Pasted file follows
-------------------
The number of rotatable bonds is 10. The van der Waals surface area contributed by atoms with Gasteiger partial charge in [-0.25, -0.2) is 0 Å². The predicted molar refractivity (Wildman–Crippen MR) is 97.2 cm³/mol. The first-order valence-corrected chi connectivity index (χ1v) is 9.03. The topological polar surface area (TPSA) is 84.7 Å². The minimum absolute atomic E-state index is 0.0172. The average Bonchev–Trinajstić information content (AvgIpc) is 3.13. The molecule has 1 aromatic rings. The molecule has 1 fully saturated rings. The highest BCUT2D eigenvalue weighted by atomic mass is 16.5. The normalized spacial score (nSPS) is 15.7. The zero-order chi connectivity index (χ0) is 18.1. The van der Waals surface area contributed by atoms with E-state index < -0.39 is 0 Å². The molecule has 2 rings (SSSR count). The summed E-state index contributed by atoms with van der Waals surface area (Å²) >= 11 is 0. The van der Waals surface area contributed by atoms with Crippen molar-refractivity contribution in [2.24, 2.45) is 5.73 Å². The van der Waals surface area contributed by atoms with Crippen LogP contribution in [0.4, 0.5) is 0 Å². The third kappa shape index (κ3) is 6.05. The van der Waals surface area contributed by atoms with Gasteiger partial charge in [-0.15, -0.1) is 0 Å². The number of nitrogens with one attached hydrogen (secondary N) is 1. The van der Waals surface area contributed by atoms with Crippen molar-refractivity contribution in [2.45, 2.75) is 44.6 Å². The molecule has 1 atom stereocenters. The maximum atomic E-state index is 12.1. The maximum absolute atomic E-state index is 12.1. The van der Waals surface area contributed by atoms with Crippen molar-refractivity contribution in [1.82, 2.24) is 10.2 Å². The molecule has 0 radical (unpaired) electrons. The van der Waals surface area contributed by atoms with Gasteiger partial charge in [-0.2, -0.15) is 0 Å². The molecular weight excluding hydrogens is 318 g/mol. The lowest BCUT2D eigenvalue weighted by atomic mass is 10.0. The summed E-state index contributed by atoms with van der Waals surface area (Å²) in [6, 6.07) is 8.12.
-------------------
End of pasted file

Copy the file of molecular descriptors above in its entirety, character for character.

The number of rotatable bonds is 10. The van der Waals surface area contributed by atoms with Gasteiger partial charge in [-0.25, -0.2) is 0 Å². The predicted molar refractivity (Wildman–Crippen MR) is 97.2 cm³/mol. The first-order valence-corrected chi connectivity index (χ1v) is 9.03. The topological polar surface area (TPSA) is 84.7 Å². The minimum absolute atomic E-state index is 0.0172. The average Bonchev–Trinajstić information content (AvgIpc) is 3.13. The molecule has 1 aromatic rings. The molecule has 1 fully saturated rings. The highest BCUT2D eigenvalue weighted by atomic mass is 16.5. The normalized spacial score (nSPS) is 15.7. The zero-order chi connectivity index (χ0) is 18.1. The van der Waals surface area contributed by atoms with E-state index < -0.39 is 0 Å². The molecule has 2 rings (SSSR count). The summed E-state index contributed by atoms with van der Waals surface area (Å²) >= 11 is 0. The van der Waals surface area contributed by atoms with Crippen molar-refractivity contribution in [2.24, 2.45) is 5.73 Å². The van der Waals surface area contributed by atoms with Crippen LogP contribution in [0.4, 0.5) is 0 Å². The third kappa shape index (κ3) is 6.05. The van der Waals surface area contributed by atoms with Gasteiger partial charge in [-0.15, -0.1) is 0 Å². The number of nitrogens with one attached hydrogen (secondary N) is 1. The van der Waals surface area contributed by atoms with Crippen molar-refractivity contribution in [2.45, 2.75) is 44.6 Å². The molecule has 1 atom stereocenters. The maximum atomic E-state index is 12.1. The maximum absolute atomic E-state index is 12.1. The van der Waals surface area contributed by atoms with Crippen molar-refractivity contribution in [1.82, 2.24) is 10.2 Å². The molecule has 0 radical (unpaired) electrons. The van der Waals surface area contributed by atoms with Gasteiger partial charge in [-0.2, -0.15) is 0 Å². The molecular weight excluding hydrogens is 318 g/mol. The lowest BCUT2D eigenvalue weighted by atomic mass is 10.0. The summed E-state index contributed by atoms with van der Waals surface area (Å²) in [6, 6.07) is 8.12.